New emails reveal the chaotic final days of Brett Crozier’s command of the USS Theodore Roosevelt
The Navy released 200 pages of email communications this week in response to a Freedom of Information Act lawsuit filed by Task & Purpose in April
The situation was so dire on the USS Theodore Roosevelt that by March 30 leaders on the coronavirus-stricken aircraft carrier found themselves “inside a tornado fighting a war,” according to emails recently released to Task & Purpose by the Navy.
The Navy handed over 200 pages of email communications this week in response to a Freedom of Information Act lawsuit filed by Task & Purpose in April. More than 1,000 additional pages remain under review, Navy officials said.
The emails shed new light on the unprecedented outbreak of novel coronavirus (COVID-19) on the aircraft carrier following a port visit to Vietnam in early March, while offering a window into the intense pressure placed on the ship’s commanding officer, Capt. Brett Crozier, in the days before he pleaded with Navy officials to get all of his sailors off the ship as the virus continued to spread like wildfire.
“We are not at war. Sailors do not need to die. If we do not act now, we are failing to properly take care of our most trusted asset — our Sailors,” Crozier, 50, wrote in a four-page letter to senior Navy leaders on March 30. The letter was leaked and published the following day by The San Francisco Chronicle.
The outbreak would ultimately infect 1,273 sailors out of the roughly 5,000 sailors on board the ship, one of whom died from the disease: Chief Petty Officer Charles Robert Thacker Jr. At one point during the outbreak, the aircraft carrier’s medical team estimated that 50 of the crew could die from COVID-19, a Navy investigation determined.
By the time Crozier’s letter had become public, the crisis was already spiraling out of control. The ship’s senior medical officer, Capt. John York, on March 24 reported just three positive cases on board that were in the process of being medically-evacuated. But infected sailors, many showing no symptoms, continued to spread the virus despite a so-called “bleachapalooza” cleaning effort, according to the emails.
“This will become a testing problem very quickly,” York warned in another email sent hours later to the strike group commander, Rear Adm. Stuart Baker, who was also onboard the ship and receiving regular updates from the medical officer with Crozier copied.
That morning, a petty officer from the ship’s reactor division, a crucial section that operated its nuclear propulsion system, had come down with body aches, sore throat, and a 101.4-degree fever. In the email to Baker, York confirmed the sailor had tested positive, putting hundreds of sailors critical to the ship’s function at risk.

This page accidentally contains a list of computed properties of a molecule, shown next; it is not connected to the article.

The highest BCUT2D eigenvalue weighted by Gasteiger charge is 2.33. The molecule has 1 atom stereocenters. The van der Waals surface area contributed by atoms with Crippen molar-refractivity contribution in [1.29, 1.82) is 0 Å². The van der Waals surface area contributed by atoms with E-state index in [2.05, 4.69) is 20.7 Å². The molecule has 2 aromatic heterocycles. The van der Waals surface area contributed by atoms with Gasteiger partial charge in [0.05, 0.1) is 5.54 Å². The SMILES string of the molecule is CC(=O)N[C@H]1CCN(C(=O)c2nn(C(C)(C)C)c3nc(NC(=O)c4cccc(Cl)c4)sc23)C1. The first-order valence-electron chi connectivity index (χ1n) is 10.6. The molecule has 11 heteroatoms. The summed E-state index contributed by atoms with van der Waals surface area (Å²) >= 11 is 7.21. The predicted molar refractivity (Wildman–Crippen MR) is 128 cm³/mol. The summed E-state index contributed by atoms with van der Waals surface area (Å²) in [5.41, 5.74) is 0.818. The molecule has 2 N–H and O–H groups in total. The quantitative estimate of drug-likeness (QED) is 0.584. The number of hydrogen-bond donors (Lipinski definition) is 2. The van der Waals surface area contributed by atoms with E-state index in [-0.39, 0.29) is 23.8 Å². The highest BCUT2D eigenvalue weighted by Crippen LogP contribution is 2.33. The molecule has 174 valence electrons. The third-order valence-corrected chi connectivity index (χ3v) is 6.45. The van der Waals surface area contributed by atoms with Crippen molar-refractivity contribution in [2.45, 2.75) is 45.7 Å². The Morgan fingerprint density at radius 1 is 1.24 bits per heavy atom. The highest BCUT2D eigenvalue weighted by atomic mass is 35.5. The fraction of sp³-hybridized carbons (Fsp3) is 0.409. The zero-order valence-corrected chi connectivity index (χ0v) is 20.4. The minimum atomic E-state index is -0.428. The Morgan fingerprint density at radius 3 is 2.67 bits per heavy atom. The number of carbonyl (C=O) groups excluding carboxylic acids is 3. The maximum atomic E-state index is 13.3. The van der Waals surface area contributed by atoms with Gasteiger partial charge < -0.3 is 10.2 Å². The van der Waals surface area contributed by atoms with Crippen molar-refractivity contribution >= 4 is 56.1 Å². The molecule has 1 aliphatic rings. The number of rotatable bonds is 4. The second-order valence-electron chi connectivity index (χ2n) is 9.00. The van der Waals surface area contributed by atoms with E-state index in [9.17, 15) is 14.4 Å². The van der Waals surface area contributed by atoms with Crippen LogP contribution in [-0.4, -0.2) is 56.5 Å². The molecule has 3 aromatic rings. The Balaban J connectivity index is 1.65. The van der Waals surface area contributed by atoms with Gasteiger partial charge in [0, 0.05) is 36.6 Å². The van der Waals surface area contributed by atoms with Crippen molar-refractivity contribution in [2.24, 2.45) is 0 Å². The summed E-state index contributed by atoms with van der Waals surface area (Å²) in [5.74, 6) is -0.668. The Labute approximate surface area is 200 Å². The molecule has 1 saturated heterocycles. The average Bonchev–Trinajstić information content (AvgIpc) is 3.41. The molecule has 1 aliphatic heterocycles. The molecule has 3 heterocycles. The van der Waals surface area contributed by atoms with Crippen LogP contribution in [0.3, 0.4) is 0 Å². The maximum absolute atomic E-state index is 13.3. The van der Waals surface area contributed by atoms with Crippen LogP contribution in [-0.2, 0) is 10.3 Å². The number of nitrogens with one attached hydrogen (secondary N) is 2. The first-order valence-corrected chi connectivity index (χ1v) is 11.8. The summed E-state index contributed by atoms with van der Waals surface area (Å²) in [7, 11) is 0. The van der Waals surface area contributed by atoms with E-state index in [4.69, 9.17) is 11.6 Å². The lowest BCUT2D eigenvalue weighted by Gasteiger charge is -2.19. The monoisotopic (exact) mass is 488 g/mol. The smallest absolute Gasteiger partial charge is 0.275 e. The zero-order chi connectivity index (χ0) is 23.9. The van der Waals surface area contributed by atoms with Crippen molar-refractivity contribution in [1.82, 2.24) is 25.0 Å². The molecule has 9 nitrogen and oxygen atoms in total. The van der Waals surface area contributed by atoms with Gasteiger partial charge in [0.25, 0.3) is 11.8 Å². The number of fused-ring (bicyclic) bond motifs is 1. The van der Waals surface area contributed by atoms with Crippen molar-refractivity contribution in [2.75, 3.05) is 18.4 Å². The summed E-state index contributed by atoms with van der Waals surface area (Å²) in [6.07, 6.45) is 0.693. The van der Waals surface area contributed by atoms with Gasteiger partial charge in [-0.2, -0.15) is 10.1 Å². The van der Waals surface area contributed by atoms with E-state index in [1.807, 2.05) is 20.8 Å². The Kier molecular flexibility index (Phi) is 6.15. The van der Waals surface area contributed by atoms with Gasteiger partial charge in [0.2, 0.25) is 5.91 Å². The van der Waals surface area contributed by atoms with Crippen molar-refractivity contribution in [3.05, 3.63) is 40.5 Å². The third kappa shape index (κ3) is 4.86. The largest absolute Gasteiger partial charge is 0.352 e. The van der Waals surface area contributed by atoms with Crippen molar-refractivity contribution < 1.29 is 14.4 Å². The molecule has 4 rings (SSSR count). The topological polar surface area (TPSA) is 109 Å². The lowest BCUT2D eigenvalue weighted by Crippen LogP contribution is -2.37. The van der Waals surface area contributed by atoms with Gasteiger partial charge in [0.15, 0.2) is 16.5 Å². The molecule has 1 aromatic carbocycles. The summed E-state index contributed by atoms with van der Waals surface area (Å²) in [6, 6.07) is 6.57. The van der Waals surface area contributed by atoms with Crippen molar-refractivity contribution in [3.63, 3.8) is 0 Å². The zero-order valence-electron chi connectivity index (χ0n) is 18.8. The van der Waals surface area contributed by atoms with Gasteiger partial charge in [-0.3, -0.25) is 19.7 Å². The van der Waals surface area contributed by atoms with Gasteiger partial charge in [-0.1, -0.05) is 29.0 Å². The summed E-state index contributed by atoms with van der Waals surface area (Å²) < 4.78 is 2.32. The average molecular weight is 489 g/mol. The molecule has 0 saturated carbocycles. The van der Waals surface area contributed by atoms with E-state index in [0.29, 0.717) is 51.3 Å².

“The potential operational impacts of quarantining this large group is obviously significant,” York wrote, adding that Crozier and other leaders were aware.
“This was a hugely complex issue and no one had a playbook for it,” Adm. John Aquilino, the four-star commander of U.S. Pacific Fleet, later told investigators. “No one knew at the time about the extent of the asymptomatic spread challenge with this virus.”
The next day, York reported that 23 sailors tested positive. At least 750 sailors had had “close contact” and were in danger of contracting the virus: “Expect it will continue to grow, possibly getting close to 1000.”
“Regardless how long this will take to get a ‘healthy’ ship, in order to go out to sea – all current models are based on knowing when the first patient started infecting others and that the ship doesn't pull into port, and they show the disease lingering through the crew for almost a year,” York wrote in a March 25 email, stating that he was operating in the “fog of medical war.”
“Our situation is very different in that we (and the infectious disease experts back home) are now assuming that all the patients we're seeing are effectively the second or third generation of patients,” York added. “Best estimate right now based, with our plan for strict quarantine of all close contacts, is that we may be ‘healthy’ in 60 days. More models to be run in the coming days.”
York projected that by the next evening, the ship would have 50 positive cases and 1,500 close contacts. It was obvious that the ship’s cramped passageways and tight living quarters made social distancing impossible. Meanwhile, a quarantine area established in the ship’s aft had become the site of “true human suffering” where close quarters and lack of food among the sick were the norms, the ship’s executive officer later told investigators.
“I regret attempting [the aft quarantine] and would not do it again,” Capt. Daniel Keeler said. “By the time we pulled into Guam, it was apparent the entire ship met [the Navy’s] definition of ‘close contact.’”
By mid-day on March 26, York, the senior medical officer, reported more than two dozen sailors testing positive, then 38 by March 27. And the numbers continued to climb with each passing day: First to 44, then 53, then 85. By April 1, it was 162.